El Chapo says he will not kill or bribe his jurors and so there is no need for the court to sequester them during his trial…
I have one friend who loves to serve on juries. She’s done it several times, and she insists that she cherishes the memories.
“It’s my civic duty.” It’s trite, but she says it with pride.
She called me at work once to announce the fantastic news – she received a jury summons!
“What if the jury gets sequestered,” I asked her. “Would you still want to serve?”
“Absolutely not,” she said quickly. “I would fake a stroke to get out of that.”
So, why the sudden change of heart?
Life is hard for sequestered jurors. You are confined to a hotel or courthouse, and you may have a stranger for a roommate. Any phone calls you make may be monitored. You can’t read the newspaper or even watch television. Your life is interrupted – even more so than if you are just required to show up in court every day for weeks or months.
Why Are Juries Sequestered?
Juries are sequestered when the judge has concerns that members’ ability to be objective will be compromised accidentally by news coverage or conversations, or deliberately through bribes, threats, or persuasion.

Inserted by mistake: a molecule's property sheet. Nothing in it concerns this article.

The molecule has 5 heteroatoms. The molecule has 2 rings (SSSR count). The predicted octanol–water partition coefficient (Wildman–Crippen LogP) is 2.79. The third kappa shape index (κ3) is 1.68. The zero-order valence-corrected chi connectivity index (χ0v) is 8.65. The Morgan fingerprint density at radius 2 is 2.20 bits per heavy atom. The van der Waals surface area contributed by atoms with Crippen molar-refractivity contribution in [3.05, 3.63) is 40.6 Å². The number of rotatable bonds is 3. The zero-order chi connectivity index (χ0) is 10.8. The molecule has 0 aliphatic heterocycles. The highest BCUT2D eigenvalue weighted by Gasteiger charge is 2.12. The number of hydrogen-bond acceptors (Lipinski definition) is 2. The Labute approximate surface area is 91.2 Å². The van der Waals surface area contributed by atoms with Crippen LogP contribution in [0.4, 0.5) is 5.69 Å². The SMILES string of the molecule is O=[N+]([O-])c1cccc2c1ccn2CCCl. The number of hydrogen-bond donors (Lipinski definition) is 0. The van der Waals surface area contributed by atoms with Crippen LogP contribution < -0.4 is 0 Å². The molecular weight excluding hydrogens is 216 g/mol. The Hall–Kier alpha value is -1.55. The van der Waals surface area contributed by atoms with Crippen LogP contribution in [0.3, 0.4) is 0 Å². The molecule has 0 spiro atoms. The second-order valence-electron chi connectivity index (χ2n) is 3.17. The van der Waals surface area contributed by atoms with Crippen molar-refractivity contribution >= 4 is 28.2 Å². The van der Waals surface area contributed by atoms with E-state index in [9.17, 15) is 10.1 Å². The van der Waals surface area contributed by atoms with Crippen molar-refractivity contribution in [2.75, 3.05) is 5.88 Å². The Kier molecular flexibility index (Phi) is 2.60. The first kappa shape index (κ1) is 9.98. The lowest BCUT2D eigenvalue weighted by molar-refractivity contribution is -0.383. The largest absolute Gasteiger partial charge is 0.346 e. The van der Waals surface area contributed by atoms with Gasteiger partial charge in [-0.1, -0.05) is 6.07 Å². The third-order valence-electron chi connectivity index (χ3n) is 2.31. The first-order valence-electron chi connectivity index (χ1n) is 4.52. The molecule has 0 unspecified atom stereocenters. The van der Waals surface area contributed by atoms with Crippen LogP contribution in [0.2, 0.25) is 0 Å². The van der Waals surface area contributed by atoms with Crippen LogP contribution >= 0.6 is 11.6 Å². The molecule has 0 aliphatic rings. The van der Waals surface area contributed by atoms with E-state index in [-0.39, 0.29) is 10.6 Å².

Sequestered jurors are not tainted by sensational news coverage or social media, and defense attorneys in some cases argue that they are better able to focus on relevant evidence and follow the judge’s instructions.
This is why attorneys request sequestration in a lot of high-profile cases – the jury in O.J. Simpson’s murder trial was sequestered for 265 days, and jurors were sequestered for more than a month in the trial of Casey Anthony, who was found not guilty of murdering her child.
The prosecution in the trial of Mexican Joaquín “El Chapo” Guzmán has requested that jurors be sequestered and protected by armed guards out of fear they will be threatened, killed, or bribed.
Though El Chapo has been accused of hiring hitmen to kill witnesses and informants multiple times, his defense attorney insists the drug lord won’t hurt anybody and that sequestering the jury would “create the extremely unfair impression that he is a dangerous person from whom the jury must be protected.”
I’m guessing that most people would not want to be a juror in this trial, sequestration or not…
SC Criminal Defense Trial Lawyers in Myrtle Beach
Jury sequestration is rare in South Carolina, but it can and does happen when necessary. Trials tend to be shorter in SC than many other states – we do not get attorney conducted voir dire, for example, which can shorten a trial by a week or longer. Also, we don’t usually prosecute the leaders of drug cartels in SC…
If you have been charged with a crime in the Horry County area including Myrtle Beach, Conway, or Georgetown SC, we will get your case dismissed, find a favorable resolution, or take your case to trial. Call me at (843) 492-5449 or fill out our online contact form to set up a free, confidential consultation about your case.